Martin Luther King Jr. is rightly lauded today as a crusader against the evil of American inequality and segregation.
But in 1965, at the height of King’s crusade, his critics, who were many, called him a communist. Be sure of this: Getting slandered with inaccurate names is part of the price, yesterday and today, of battling for change in America.
Lerone Martin, a professor at Washington University in Saint Louis, is finishing a book that reveals how the FBI smeared King as a communist.
“You can claim someone is a communist and that means they are anti-America and you can completely write off their claims as anti-American,” Martin says by phone from his home.
“To be communist is to be an atheist. You don’t believe in God. And what that did for Martin Luther King was rob him of any kind of moral authority. To say he was a communist, that was to say he was immoral.”
The FBI employed a surprising ally when smearing King. Under the direction of the often-befuddled FBI director J. Edgar Hoover, the organization reached out to Elder Lightfoot Solomon Michaux, a pioneering African American evangelist. Michaux became a friend and reliable ally to Hoover, who despised King.
In a 1964 press conference, Hoover said he doubted King’s sincerity as a minister or voice of righteousness. Instead, Hoover said, King was “the most notorious liar in the United States” and “one of the lowest characters in the country.”
Michaux served as an echo for Hoover. In the late 1940s, Michaux launched the first nationally broadcast religious radio show. On “The Radio Church of God” Michaux told hundreds of thousands of listeners that the Hoover-King feud was King’s fault.
King’s defiance of Hoover, Michaux said, opened “an avenue through which the Communists can infiltrate this country.” Michaux worried all African Americans would be damned by association with this “avenue.”
But that was only the start. What followed was one of the most bizarre and depressing scenes in 20th-century American history.
On April 1, 1965, according to Martin’s reporting, King and leaders of the Southern Christian Leadership Conference met at the grand Lord Baltimore Hotel, which is still welcoming guests in downtown Baltimore. King and the leaders were organizing a voter registration drive and economic boycott in Alabama as part of a push to pass the landmark 1965 Voting Rights Acts.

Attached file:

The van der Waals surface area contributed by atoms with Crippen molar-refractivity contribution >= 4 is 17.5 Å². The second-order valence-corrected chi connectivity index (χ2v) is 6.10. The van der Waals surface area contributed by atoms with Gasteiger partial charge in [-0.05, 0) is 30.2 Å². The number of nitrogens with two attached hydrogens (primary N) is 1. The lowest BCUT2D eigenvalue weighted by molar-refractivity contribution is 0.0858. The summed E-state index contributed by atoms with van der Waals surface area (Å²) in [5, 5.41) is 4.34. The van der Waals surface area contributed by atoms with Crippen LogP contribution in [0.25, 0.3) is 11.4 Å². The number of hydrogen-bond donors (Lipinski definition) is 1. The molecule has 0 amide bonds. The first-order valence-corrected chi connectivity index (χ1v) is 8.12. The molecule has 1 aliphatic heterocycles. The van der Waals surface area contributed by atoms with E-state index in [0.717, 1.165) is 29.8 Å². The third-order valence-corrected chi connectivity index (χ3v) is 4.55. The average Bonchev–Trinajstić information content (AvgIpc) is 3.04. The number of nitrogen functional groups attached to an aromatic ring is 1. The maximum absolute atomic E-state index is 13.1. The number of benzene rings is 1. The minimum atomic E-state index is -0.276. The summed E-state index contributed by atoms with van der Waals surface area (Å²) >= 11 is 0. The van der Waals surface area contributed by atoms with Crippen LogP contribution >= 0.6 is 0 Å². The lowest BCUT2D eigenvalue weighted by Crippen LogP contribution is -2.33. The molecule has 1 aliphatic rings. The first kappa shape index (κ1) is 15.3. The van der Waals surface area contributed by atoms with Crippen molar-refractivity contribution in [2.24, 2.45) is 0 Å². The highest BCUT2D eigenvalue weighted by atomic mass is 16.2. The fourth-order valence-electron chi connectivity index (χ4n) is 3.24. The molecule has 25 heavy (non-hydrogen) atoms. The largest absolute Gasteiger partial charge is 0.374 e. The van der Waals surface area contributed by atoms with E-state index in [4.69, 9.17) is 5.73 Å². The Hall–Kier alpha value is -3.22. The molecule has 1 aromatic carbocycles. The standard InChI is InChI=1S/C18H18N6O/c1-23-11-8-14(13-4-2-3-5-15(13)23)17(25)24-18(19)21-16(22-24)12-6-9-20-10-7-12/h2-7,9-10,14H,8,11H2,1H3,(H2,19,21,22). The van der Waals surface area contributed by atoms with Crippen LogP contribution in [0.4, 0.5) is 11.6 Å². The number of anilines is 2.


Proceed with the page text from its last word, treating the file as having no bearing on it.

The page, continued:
Michaux opposed the push. He believed, Martin says, the lone solution to American segregation and racism was Christian salvation. Only Jesus could transform men’s hearts, Michaux preached. Michaux declined to concern himself with mere laws.
King and SCLC leaders were met with what Martin describes as a “sacred ambush.” Michaux considered himself a prophet, and on this strange day in April, he and more than 100 of his followers marched outside the Lord Baltimore in a protest of King’s protest movement. Michaux’s march, Martin says, had been cleared with the FBI. Agents made sure hotel security did not hinder Michaux and his followers.
Michaux’s followers were singing and chanting while dressed in sack cloths, an Old Testament sign of mourning. Michaux told reporters an Alabama boycott would “destroy the progress the Negro has made” and “throw thousands of Negroes in Alabama out of work and into bread lines.” King and the SCLC leaders, Michaux said, were “communist infiltrators” who had rejected God and his teachings.
Meanwhile, Michaux’s followers held up handmade signs. “God Save America,” one sign proclaimed. And: “Russian Termites Inside.”
“Russian termites,” he says. “That was a phrase that was used a lot. Termites, they completely disintegrate a structure or a foundation, and they’re doing it from the inside out. A Communist is one who does something from the inside out.”
Michaux placed his faith in Hoover. He was convinced King’s efforts were doomed. He believed King, who was seeking a better America, was anti-American.
Michaux sought to silence King. The quickest and easiest method? Call him a communist.
“That way, Michaux could dismiss everything King was calling for,” Martin says. “King’s very voice could be dismissed. ‘Oh, he’s a communist. Don’t listen to anything he has to say.’”
In 1963, King delivered his majestic “I Have A Dream” speech on the steps of the Lincoln Memorial as part of a nation-altering March on Washington. King dreamed of an America that would, finally, embrace its revolutionary promise of equality.
A few days later, Michaux preached his rebuttal. Stop marching, Michaux ordered African Americans. Instead, Michaux called for his followers to “seek to do the will of God and be blessed.”
Michaux was blind to a crucial truth.
King, the man he slandered, was doing the will of God.